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Insulin degludec reduced risk for nocturnal hypoglycemia in patients requiring high doses of insulin

Patients with type 1 diabetes who were administered high doses of once-daily insulin degludec demonstrated lower nocturnal hypoglycemia compared with patients administered similar doses of insulin glargine.

Insulin degludec is a next-generation basal insulin which has an ultra-long stable action profile with low hour-to-hour and day-to-day variability. A key finding in insulin degludec phase 3a clinical trials has been a consistent reduction in hypoglycemia risk compared to insulin glargine,” Helena W. Rodbard, MD, FACP, MACE, medical director of Endocrine and Metabolic Consultants in Rockville, Md., and past-president of AACE, said during a presentation here at the AACE Annual Scientific and Clinical Congress. Approximately 25% of patients in the study (235 of 950) received an end-of-trial basal insulin dose of greater than 0.45 U/kg and were included in the meta-analysis.

Confirmed overall hypoglycemia rates (FPG <56 mg/dL or severe hypoglycemia) were similar for both groups for the full duration of the trial and for the maintenance period after 16 weeks into the trial.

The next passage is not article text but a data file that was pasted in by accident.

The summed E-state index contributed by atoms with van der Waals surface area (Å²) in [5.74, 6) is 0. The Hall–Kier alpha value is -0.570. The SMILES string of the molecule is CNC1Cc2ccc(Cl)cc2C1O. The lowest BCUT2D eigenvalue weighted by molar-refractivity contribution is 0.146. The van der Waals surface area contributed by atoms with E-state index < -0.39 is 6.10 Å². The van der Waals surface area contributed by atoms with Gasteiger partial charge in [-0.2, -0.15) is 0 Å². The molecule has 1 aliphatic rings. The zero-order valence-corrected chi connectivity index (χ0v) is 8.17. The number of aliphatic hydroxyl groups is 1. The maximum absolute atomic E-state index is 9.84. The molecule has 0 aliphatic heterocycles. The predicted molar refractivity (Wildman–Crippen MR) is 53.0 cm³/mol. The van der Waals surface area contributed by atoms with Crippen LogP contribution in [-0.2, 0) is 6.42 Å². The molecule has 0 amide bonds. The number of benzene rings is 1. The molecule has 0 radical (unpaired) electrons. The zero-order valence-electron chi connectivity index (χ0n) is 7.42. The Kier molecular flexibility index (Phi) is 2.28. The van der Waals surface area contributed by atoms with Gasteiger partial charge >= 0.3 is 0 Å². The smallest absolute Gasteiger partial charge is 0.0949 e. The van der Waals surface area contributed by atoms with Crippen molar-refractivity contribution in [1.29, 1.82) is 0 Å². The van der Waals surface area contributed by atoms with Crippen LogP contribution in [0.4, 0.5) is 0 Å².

However, subjects receiving insulin degludec experienced a significantly lower rate of nocturnal confirmed hypoglycemia (12 a.m. to 6 a.m.) with a 36% reduction in the rate for the full study duration (relative rate=0.64; 95% CI, 0.42-0.99). The rate of nocturnal hypoglycemia was reduced by 44% during the maintenance period (relative rate=0.56; 95% CI, 0.33-0.95).

“These findings are consistent with results for the overall study population, confirming that insulin degludec is a well-tolerated and effective basal insulin choice for patients with type 1 diabetes across the spectrum of insulin requirements,” Rodbard said.

Rodbard reported that the mean end-of-trial basal insulin dose was similar for insulin degludec (0.63 U/kg) and insulin glargine (0.65 U/kg). Patients displayed similar mean HbA1c levels with insulin degludec and insulin glargine (7.41% vs. 7.55%). The difference between insulin degludec and insulin glargine was only less than 0.1 percentagepoints and was not statistically significant. Similarly, the fasting plasma glucose (FPG) levels at the end of the trial were comparable (133mg/dL vs. 136 mg/dL) and the difference between the two types of insulin was not statistically significant. Thus, insulin degludec has the same efficacy as insulin glargine in terms of effectiveness on HbA1c and FPG in this treat-to-target experimental paradigm, but it has significantly lower risk of nocturnal hypoglycemia in this special group of patients requiring higher than average daily doses of insulin.
Source: Rodbard H. Abstract #279. AACE Annual Scientific and Clinical Congress; 2013; Phoenix
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